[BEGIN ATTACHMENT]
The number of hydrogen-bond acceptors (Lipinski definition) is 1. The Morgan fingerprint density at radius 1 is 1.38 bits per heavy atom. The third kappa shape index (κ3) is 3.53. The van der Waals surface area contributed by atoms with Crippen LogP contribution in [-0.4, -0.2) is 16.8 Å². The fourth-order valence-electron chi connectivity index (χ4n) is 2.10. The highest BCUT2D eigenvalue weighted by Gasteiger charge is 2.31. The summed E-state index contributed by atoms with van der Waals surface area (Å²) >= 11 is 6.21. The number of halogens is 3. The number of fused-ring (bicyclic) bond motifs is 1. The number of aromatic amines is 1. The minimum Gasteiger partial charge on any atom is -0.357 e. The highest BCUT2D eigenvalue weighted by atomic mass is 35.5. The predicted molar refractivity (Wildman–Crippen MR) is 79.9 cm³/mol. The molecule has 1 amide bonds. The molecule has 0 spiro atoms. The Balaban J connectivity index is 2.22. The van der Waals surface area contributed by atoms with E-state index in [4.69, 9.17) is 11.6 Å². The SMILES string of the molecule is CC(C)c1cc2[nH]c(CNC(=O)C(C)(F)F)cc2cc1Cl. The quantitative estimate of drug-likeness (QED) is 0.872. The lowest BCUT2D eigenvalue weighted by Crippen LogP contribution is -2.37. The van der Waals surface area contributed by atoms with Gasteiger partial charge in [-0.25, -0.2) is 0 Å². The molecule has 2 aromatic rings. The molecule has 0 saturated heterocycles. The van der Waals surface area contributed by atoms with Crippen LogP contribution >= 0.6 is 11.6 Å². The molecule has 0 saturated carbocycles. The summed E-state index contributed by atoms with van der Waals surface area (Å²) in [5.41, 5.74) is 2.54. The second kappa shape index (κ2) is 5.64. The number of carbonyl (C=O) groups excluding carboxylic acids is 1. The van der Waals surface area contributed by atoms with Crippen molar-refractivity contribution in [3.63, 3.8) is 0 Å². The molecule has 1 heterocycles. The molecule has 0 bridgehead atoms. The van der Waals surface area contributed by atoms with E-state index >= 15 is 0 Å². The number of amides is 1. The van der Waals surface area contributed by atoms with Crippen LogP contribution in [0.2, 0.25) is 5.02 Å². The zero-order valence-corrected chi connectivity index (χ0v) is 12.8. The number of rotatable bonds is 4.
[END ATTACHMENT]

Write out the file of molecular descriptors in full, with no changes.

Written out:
The number of hydrogen-bond acceptors (Lipinski definition) is 1. The Morgan fingerprint density at radius 1 is 1.38 bits per heavy atom. The third kappa shape index (κ3) is 3.53. The van der Waals surface area contributed by atoms with Crippen LogP contribution in [-0.4, -0.2) is 16.8 Å². The fourth-order valence-electron chi connectivity index (χ4n) is 2.10. The highest BCUT2D eigenvalue weighted by Gasteiger charge is 2.31. The summed E-state index contributed by atoms with van der Waals surface area (Å²) >= 11 is 6.21. The number of halogens is 3. The number of fused-ring (bicyclic) bond motifs is 1. The number of aromatic amines is 1. The minimum Gasteiger partial charge on any atom is -0.357 e. The highest BCUT2D eigenvalue weighted by atomic mass is 35.5. The predicted molar refractivity (Wildman–Crippen MR) is 79.9 cm³/mol. The molecule has 1 amide bonds. The molecule has 0 spiro atoms. The Balaban J connectivity index is 2.22. The van der Waals surface area contributed by atoms with E-state index in [4.69, 9.17) is 11.6 Å². The SMILES string of the molecule is CC(C)c1cc2[nH]c(CNC(=O)C(C)(F)F)cc2cc1Cl. The quantitative estimate of drug-likeness (QED) is 0.872. The lowest BCUT2D eigenvalue weighted by Crippen LogP contribution is -2.37. The van der Waals surface area contributed by atoms with Gasteiger partial charge in [-0.25, -0.2) is 0 Å². The molecule has 2 aromatic rings. The molecule has 0 saturated heterocycles. The van der Waals surface area contributed by atoms with Crippen LogP contribution >= 0.6 is 11.6 Å². The molecule has 0 saturated carbocycles. The summed E-state index contributed by atoms with van der Waals surface area (Å²) in [5.41, 5.74) is 2.54. The second kappa shape index (κ2) is 5.64. The number of carbonyl (C=O) groups excluding carboxylic acids is 1. The van der Waals surface area contributed by atoms with Crippen molar-refractivity contribution in [3.63, 3.8) is 0 Å². The molecule has 1 heterocycles. The molecule has 0 bridgehead atoms. The van der Waals surface area contributed by atoms with E-state index >= 15 is 0 Å². The number of amides is 1. The van der Waals surface area contributed by atoms with Crippen LogP contribution in [0.2, 0.25) is 5.02 Å². The zero-order valence-corrected chi connectivity index (χ0v) is 12.8. The number of rotatable bonds is 4.